‘Long Haulers’: Long-Term Effects of COVID-19

People can experience problems four or more weeks after first being infected

By Barbara Pierce

Although most people who received positive results from covid-19 testing get better within weeks of the illness, some people experience post-COVID-19 conditions, known as long COVID-19 or long-haul COVID-19.

This is a wide range of new, returning or ongoing health problems people can experience four or more weeks after first being infected with the virus.

Physician Richard Chmielewski, head of the Falcon Clinic for Health, Wellness and Recovery in New Hartford. “A study in China found that, six months after having COVID-19, half of the patients had at least one significant symptom,” he says.
Physician Richard Chmielewski, head of the Falcon Clinic for Health, Wellness and Recovery in New Hartford. “A study in China found that, six months after having COVID-19, half of the patients had at least one significant symptom,” he says.

Even people who did not have COVID-19 symptoms when they were infected can have post-COVID-19 conditions; the likelihood of developing ongoing symptoms is not related to the severity of the initial illness. Even those who were fully vaccinated and got a break through infection can suffer from post-COVID-19 conditions.

CDC and experts around the world are working to learn more about short- and long-term health effects associated with COVID-19, who gets them and why.

“Starting last fall, in 2020, I began seeing many patients who had had COVID-19 six to seven months before and still had fatigue, headache, loss of smell and taste, shortness of breath and brain fog,” said physician Richard Chmielewski, head of the Falcon Clinic for Health, Wellness and Recovery in New Hartford.

“So many people come crying to me, asking: ‘Can you do anything for me?’” he added. “They say, ‘I have a headache and neck pain, I’ve lost my smell and taste and I’m so tired all the time.’ They’re really suffering.”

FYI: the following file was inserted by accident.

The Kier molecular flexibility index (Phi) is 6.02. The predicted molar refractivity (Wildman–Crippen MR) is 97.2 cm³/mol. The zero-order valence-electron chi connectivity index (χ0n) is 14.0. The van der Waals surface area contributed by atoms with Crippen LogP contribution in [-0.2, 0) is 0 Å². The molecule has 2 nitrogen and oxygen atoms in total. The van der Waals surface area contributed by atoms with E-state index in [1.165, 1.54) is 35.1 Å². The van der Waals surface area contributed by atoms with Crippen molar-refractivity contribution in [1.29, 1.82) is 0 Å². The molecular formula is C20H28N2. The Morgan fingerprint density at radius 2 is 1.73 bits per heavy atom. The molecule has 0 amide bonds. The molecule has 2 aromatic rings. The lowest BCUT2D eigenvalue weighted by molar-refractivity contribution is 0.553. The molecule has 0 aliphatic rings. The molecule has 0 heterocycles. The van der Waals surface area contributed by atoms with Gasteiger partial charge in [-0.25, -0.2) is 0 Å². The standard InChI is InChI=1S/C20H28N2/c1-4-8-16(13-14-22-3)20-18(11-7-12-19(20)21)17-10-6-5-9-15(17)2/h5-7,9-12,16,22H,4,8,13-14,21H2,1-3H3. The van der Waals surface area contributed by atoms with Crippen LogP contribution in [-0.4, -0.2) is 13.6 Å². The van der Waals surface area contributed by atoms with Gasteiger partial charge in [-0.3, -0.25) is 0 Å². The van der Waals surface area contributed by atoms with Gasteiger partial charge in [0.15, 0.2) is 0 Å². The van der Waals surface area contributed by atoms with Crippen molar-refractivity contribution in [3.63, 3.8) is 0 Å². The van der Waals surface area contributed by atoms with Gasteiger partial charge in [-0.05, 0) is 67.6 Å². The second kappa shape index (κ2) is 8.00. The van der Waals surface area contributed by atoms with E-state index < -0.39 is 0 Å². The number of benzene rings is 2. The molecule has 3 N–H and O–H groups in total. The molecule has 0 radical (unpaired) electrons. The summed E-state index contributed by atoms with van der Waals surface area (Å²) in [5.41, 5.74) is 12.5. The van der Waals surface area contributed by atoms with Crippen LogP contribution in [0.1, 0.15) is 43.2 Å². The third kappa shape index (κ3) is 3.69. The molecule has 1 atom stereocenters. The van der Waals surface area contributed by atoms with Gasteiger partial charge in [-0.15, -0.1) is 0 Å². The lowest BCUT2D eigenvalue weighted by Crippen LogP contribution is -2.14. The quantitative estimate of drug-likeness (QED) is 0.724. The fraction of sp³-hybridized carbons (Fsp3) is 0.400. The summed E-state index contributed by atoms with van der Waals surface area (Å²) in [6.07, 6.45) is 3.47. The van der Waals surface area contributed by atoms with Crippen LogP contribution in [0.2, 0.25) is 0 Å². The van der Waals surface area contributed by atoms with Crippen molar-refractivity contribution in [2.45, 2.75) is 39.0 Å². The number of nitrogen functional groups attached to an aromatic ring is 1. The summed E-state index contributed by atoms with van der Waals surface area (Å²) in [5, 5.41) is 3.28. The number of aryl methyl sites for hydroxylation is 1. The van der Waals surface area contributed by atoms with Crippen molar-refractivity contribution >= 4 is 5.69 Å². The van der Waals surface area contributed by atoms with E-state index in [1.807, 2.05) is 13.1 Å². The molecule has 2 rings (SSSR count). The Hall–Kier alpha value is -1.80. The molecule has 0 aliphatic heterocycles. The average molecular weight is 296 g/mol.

The COVID-19 virus causes an array of symptoms that are different for each person. For some, these symptoms are so severe that they are unable to return to their job or usual activities.

In addition to those mentioned above, other symptoms include depression, difficulty thinking and concentrating, muscle aches, fast beating heart, shortness of breath, cough and chest pain, explained Chmielewski.

“A study in China found that, six months after having COVID-19, half of the patients had at least one significant symptom,” he added.

Penn State College of Medicine researchers found the same result: more than half of the millions of people who have been diagnosed with COVID-19 will experience post-COVID-19 symptoms up to six months after recovering, they report online.

“I’ve been treating this and I’m getting good results,” said Chmielewski, who has been tracking data on the patients he sees with post-COVID-19 symptoms. “I’m excited about it!”

Patients are coming from Syracuse, Albany even Rochester. “I’m seeing a lot of suffering,” he added. “People who have gone to their local emergency room or health care professional and got sent home without any help.”

“I aim to reverse the symptoms in four to five treatments,” he added. “The prognosis is quite good. After four to five treatments, patients’ symptoms are going from 10 to a two or a three. ‘You’re giving us hope,’ they say.”

“For example, one fellow was so angry. His doctor wouldn’t listen to him when he complained he was tired and depressed all the time. His doctor sent him to a psychiatrist who put him on antidepressant medication. ‘Of course, I’m depressed!’ he said. ‘I can’t function and I hurt all the time!’ After the four treatments, I’ve given him, he’s better. He’s getting his humor back and is less angry.”

“It affects people of all ages,” he continued. “I saw a 12-year-old who had been coughing and had a mild fever since he had COVID-19. His pediatrician gave him an inhaler which didn’t work. He just needed one treatment. After the one, his mother reported he wasn’t coughing at all. Younger kids heal quickly.”

The treatment Chmielewski offers is called “virus infection protocol,” a holistic, osteopathic medical approach, based on things learned during the 1918 flu epidemic.

“It takes seven to eight minutes, that’s it,” he said. “People come every seven to 10 days, just four or five times.”

You can see a demonstration of the treatment at http://falconclinic.com

The osteopathic paradigm is not what people are interested in, he added. Traditional medicine gives you something from the outside, a shot or a pill. Osteopathy is used alongside traditional medicine to improve health.

The osteopathic part of it has to come from inside. For example, when you bring an antibiotic and a bacterial infection together, it makes your immune system work to gobble up the bacterial. But if you don’t have a healthy immune system, if your white blood count is low, you can’t treat the infection until you get the while blood cell count up.

In osteopathy, we summon up the body’s own ability to compensate or heal itself, he explained.

Osteopathic physicians are also medical doctors, MDs who specialize in osteopathy, which focuses on the health of the whole body, not just the injured or affected part.

If you have long-haul symptoms, be proactive; seek treatment early on, Chmielewski urged.

“The earlier you get something taken care of, the better the results,” he said. ”We can turn the symptoms around.”